This is an year-long process for studying Vedams by chanting it under strict guidance. In olden days, the boy was supposed to study the complete text (Samhitha) of all the three Vedams namely Rigvedam, Yajurvedam and Saamavedam, irrespective of the Vedic tradition of his family. Since it takes several years the studies were restricted to his family's Vedam. Muthalmura, the training to the boy to achieve perfection in Vedic chanting, is part of it.

11. Mahaavrutham

It is a 12-day long rite as part of studying Braahmanam and Aaranyakam by chanting it under strict guidance. Braahmanam contains the Vedic text for the rites to be performed in Yaagams. Aaranyakam contains the Vedic text which helps the boy for information and knowledge base creation.

12. Upanishadvrutham

It is also a 12-day ceremony for studying Upanishads. Earlier, the boy had to study Braahmanam, Aaranyakam and Upanishads completely, but later it was restricted to a 12-day rite.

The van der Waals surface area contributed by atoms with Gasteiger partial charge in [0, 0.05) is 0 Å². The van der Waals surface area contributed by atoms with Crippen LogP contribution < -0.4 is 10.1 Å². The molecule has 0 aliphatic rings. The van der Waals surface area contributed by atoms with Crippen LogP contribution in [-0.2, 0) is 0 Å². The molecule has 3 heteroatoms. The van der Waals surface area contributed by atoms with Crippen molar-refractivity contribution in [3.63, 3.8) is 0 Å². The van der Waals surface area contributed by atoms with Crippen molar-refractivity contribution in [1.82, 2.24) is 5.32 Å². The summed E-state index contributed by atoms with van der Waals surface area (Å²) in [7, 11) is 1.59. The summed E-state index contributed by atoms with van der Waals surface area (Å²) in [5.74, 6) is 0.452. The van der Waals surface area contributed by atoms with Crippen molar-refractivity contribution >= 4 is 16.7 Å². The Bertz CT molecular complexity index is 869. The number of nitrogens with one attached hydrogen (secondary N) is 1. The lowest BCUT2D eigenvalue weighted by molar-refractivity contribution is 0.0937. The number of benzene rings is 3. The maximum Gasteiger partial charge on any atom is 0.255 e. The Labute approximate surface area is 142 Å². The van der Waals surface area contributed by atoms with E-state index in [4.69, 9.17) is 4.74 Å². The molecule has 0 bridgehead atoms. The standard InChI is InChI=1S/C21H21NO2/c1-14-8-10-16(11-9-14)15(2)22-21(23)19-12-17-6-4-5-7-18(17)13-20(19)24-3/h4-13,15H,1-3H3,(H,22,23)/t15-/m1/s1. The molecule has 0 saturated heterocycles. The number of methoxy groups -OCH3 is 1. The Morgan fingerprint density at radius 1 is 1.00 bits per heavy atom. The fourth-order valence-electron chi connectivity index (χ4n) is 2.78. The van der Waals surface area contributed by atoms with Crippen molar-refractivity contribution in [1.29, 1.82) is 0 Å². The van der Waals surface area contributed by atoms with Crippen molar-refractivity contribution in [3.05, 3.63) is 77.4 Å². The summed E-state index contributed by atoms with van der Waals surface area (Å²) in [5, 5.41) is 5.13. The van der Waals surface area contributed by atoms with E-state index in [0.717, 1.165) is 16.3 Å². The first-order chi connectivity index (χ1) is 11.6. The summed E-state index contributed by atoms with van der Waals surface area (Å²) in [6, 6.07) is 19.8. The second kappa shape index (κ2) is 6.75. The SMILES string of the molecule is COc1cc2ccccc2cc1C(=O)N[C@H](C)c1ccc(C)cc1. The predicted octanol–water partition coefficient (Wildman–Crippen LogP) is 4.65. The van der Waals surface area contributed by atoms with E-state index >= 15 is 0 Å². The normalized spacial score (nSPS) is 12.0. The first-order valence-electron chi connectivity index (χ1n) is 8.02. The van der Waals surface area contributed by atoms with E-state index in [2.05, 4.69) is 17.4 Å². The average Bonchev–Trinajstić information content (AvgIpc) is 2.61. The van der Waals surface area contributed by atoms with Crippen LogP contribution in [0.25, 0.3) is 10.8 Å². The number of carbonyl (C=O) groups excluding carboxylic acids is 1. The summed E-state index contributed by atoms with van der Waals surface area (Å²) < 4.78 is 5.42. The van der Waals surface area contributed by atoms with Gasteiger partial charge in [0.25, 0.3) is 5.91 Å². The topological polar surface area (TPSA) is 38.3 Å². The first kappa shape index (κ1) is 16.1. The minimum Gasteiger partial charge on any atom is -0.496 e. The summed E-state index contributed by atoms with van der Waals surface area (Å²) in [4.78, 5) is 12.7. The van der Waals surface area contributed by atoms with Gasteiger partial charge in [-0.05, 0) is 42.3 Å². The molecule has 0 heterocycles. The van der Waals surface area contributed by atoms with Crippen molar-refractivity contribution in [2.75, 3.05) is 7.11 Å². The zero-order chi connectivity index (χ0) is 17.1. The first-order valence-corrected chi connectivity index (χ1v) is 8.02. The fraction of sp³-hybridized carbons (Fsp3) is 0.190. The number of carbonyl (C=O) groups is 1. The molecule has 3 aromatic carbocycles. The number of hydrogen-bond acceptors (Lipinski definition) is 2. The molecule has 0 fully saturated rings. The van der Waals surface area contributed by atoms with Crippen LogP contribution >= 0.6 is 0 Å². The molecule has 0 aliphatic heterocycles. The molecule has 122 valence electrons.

13. Godaanam

This is a ceremonial thanks-giving to the Aacharyan (priest or teacher). Godaanam means Go-midhunam-daanam which means donating a cow and an ox couple to the Aacharyan, and supported by Manthrams.

14. Samaavarthanam

Samaavarthanam marks the boy's return to normal life after Vedic education. Samaavarthanam is usually conducted after the boy completes 14 years.

Samaavarthanam starts with "Gurudakshina" and accepting the blessing from the teacher. Through Manthrams, prayers are made to various gods to protect his eyes, ears and legs and to make him known in the public, smart, acceptable, enlightened, long-lived, etc. Some Manthrams are intended to request the "dandu" (holy stick, which he carries always) to protect him from animals. The concept of Hiranyam (the enriched form of Agni) plays an important part here. Manthrams are chanted to take several pledges by the boy to perform various tasks, and not to be engaged in unwanted and unethical activities, all as advices by the teacher. After Samaavarthanam he proceeds to advanced education, by selecting various fields like Mathematics, Astronomy, Vyaakaranam, Tharkam, Nyayam, Dharmam, Meemamsa, etc.